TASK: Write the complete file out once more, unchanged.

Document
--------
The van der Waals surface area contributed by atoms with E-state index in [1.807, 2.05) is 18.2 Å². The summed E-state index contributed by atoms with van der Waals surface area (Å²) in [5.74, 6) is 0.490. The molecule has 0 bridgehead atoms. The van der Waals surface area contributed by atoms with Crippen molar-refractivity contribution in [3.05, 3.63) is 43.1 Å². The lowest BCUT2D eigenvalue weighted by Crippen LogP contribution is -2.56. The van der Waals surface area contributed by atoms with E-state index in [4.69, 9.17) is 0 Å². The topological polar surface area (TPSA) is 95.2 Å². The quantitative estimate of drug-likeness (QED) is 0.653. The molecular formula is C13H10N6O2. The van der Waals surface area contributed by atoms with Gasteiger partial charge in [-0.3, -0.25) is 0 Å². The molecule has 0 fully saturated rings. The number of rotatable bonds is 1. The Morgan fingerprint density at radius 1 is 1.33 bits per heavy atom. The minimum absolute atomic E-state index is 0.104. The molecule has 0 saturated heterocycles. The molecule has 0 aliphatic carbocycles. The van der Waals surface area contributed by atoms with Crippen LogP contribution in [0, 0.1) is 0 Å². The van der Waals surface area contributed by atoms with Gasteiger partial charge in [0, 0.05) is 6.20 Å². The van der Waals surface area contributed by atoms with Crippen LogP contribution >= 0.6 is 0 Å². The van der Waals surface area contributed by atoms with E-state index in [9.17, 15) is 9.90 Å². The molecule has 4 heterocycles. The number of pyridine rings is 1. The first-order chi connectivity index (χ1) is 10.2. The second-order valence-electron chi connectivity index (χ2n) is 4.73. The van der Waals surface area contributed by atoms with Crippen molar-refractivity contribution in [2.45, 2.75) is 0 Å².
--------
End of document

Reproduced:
The van der Waals surface area contributed by atoms with E-state index in [1.807, 2.05) is 18.2 Å². The summed E-state index contributed by atoms with van der Waals surface area (Å²) in [5.74, 6) is 0.490. The molecule has 0 bridgehead atoms. The van der Waals surface area contributed by atoms with Crippen molar-refractivity contribution in [3.05, 3.63) is 43.1 Å². The lowest BCUT2D eigenvalue weighted by Crippen LogP contribution is -2.56. The van der Waals surface area contributed by atoms with E-state index in [4.69, 9.17) is 0 Å². The topological polar surface area (TPSA) is 95.2 Å². The quantitative estimate of drug-likeness (QED) is 0.653. The molecular formula is C13H10N6O2. The van der Waals surface area contributed by atoms with Gasteiger partial charge in [-0.3, -0.25) is 0 Å². The molecule has 0 fully saturated rings. The number of rotatable bonds is 1. The Morgan fingerprint density at radius 1 is 1.33 bits per heavy atom. The minimum absolute atomic E-state index is 0.104. The molecule has 0 saturated heterocycles. The molecule has 0 aliphatic carbocycles. The van der Waals surface area contributed by atoms with Crippen LogP contribution in [0, 0.1) is 0 Å². The van der Waals surface area contributed by atoms with Gasteiger partial charge in [0, 0.05) is 6.20 Å². The van der Waals surface area contributed by atoms with Crippen LogP contribution >= 0.6 is 0 Å². The van der Waals surface area contributed by atoms with E-state index in [9.17, 15) is 9.90 Å². The molecule has 4 heterocycles. The number of pyridine rings is 1. The first-order chi connectivity index (χ1) is 10.2. The second-order valence-electron chi connectivity index (χ2n) is 4.73. The van der Waals surface area contributed by atoms with Crippen molar-refractivity contribution in [2.45, 2.75) is 0 Å².